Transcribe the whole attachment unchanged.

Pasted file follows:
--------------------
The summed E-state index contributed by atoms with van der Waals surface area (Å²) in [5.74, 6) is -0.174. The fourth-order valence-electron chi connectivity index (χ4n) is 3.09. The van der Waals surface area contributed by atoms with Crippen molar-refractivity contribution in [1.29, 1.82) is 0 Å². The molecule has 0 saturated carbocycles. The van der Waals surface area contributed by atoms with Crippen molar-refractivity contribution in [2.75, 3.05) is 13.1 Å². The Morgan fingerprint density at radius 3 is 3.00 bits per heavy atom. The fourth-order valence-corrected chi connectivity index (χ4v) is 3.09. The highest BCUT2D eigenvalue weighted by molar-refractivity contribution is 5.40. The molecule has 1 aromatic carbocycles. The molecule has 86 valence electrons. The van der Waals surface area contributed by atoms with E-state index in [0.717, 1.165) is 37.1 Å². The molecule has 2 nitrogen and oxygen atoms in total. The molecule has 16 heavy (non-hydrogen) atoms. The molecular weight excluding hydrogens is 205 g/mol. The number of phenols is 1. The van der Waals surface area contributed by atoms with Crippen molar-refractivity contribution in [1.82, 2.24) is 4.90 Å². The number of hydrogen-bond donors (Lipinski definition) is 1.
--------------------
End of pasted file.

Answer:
The summed E-state index contributed by atoms with van der Waals surface area (Å²) in [5.74, 6) is -0.174. The fourth-order valence-electron chi connectivity index (χ4n) is 3.09. The van der Waals surface area contributed by atoms with Crippen molar-refractivity contribution in [1.29, 1.82) is 0 Å². The molecule has 0 saturated carbocycles. The van der Waals surface area contributed by atoms with Crippen molar-refractivity contribution in [2.75, 3.05) is 13.1 Å². The Morgan fingerprint density at radius 3 is 3.00 bits per heavy atom. The fourth-order valence-corrected chi connectivity index (χ4v) is 3.09. The highest BCUT2D eigenvalue weighted by molar-refractivity contribution is 5.40. The molecule has 1 aromatic carbocycles. The molecule has 86 valence electrons. The van der Waals surface area contributed by atoms with E-state index in [0.717, 1.165) is 37.1 Å². The molecule has 2 nitrogen and oxygen atoms in total. The molecule has 16 heavy (non-hydrogen) atoms. The molecular weight excluding hydrogens is 205 g/mol. The number of phenols is 1. The van der Waals surface area contributed by atoms with Crippen molar-refractivity contribution in [1.82, 2.24) is 4.90 Å². The number of hydrogen-bond donors (Lipinski definition) is 1.